Grass roots go to Carson

Nevadans from around the state converge for a day of lobbying

Mary Skau, left, and Ashley Stieb lobby Assemblymember Randy Kirner, a Washoe Republican.

Mary Skau, left, and Ashley Stieb lobby Assemblymember Randy Kirner, a Washoe Republican.

Photo By Carol Cizauskas

Mary Skau felt nervous when she sat down across the desk from her state assemblymember in his office on March 14. But she mustered up the courage she needed to state her case. “I think my voice was a little shaky at first, but I kind of talked myself through it and got more comfortable,” the 23-year-old public affairs intern for Planned Parenthood said.

Skau wanted to tell Randy Kirner, freshman Republican representing Washoe County district 26, why she supports standardizing sexual education across the state. With Nevada owning the second-highest teen pregnancy rate in the nation, the recent college grad wants legislation to require better education of her younger peers.

“There are 17 counties,” Skau’s mentor Patty Elzy said of Nevada. “There are 17 [sex ed] curriculums. They’re not consistent. And so what we’re trying to do is to make sure that it’s consistent and that it is medically accurate and age appropriate.” Currently working for Planned Parenthood in Reno as public affairs director, Elzy has plenty of experience lobbying her elected representatives. She’s been involved with Nevada Women’s Lobby since 1999 and currently serves on its advisory committee.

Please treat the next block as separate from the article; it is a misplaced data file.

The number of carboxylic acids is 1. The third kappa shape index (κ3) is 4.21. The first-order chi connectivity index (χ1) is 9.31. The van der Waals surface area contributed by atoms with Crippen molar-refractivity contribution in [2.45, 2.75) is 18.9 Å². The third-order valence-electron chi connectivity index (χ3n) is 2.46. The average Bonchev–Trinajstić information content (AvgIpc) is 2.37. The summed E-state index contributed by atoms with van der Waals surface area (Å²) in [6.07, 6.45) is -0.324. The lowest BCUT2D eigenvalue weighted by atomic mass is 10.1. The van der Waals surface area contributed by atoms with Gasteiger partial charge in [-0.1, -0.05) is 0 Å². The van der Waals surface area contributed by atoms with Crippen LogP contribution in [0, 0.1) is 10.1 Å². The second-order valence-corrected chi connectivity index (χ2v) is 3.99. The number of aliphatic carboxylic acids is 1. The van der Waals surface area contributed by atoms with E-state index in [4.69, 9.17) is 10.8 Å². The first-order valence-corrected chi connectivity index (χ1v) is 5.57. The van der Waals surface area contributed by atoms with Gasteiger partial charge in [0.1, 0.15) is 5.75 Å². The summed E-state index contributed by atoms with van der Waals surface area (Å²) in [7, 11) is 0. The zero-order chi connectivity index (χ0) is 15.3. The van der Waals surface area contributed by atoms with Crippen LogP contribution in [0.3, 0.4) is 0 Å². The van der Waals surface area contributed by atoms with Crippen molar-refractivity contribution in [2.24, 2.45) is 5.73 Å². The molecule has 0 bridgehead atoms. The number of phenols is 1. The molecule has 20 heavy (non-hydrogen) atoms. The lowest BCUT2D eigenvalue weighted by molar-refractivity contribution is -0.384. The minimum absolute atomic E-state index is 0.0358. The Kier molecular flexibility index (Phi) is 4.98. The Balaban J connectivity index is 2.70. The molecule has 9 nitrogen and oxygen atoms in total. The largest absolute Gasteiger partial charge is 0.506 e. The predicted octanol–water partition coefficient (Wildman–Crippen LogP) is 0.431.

Elzy accompanied Skau and another intern, Ashley Stieb, when they approached their elected representative. The interns put into action the skills they had learned and practiced the previous day in Carson City at Grassroots Lobby Days.

Since 1991, Nevada Women’s Lobby has organized the three-day conference for Nevada citizens to learn how to advocate for their causes to their lawmakers. The organization supports issues of education, health care, child care, and mental health.

More than one hundred people from Washoe, Clark and the rural counties attended this year’s event. The Nevada Legislature welcomes the lobbyists each March of the legislature, which meets every other year. About a committee hearing on domestic violence, state senator Sheila Leslie tweeted, “Yes! The committee is full of Grassroots Lobby Days attendees!” Pamela Russell, co-chair of Nevada Women’s Lobby told that story to illustrate not only the buzz the grassroots advocates generate, but the power of social networking, a prevailing theme at this year’s conference. “Social media connects us,” she said. “It’s instantaneous, it’s broad-based, and we can keep each other informed of what’s going on and respond.”

The importance of collaboration through networking is not new to Nevada Women’s Lobby, though the evolving technology makes it easier. The group has proven its value over the years, arguing that “there’s power in numbers,” according to Russell. “When you get people collaborating across groups and supporting each other [and] working together, you can make a much bigger impact.”

The impact grassroots lobbyists this year hope to make centers on the budget. With Nevada facing a $2.5 billion deficit and many programs facing the chopping block, attendees at this year’s conference were deeply worried. Katherine Souza of Community Chest of Virginia City said she supports Democratic deputy whip Peggy Pierce’s “revenue-generating bill drafts that would make it such that we would not have to be draconian in the cuts that are being proposed.” Souza is a therapist working for the social services agency. She said of cuts being proposed to mental health services, “People could die as a result of some of these cuts. It is that important.”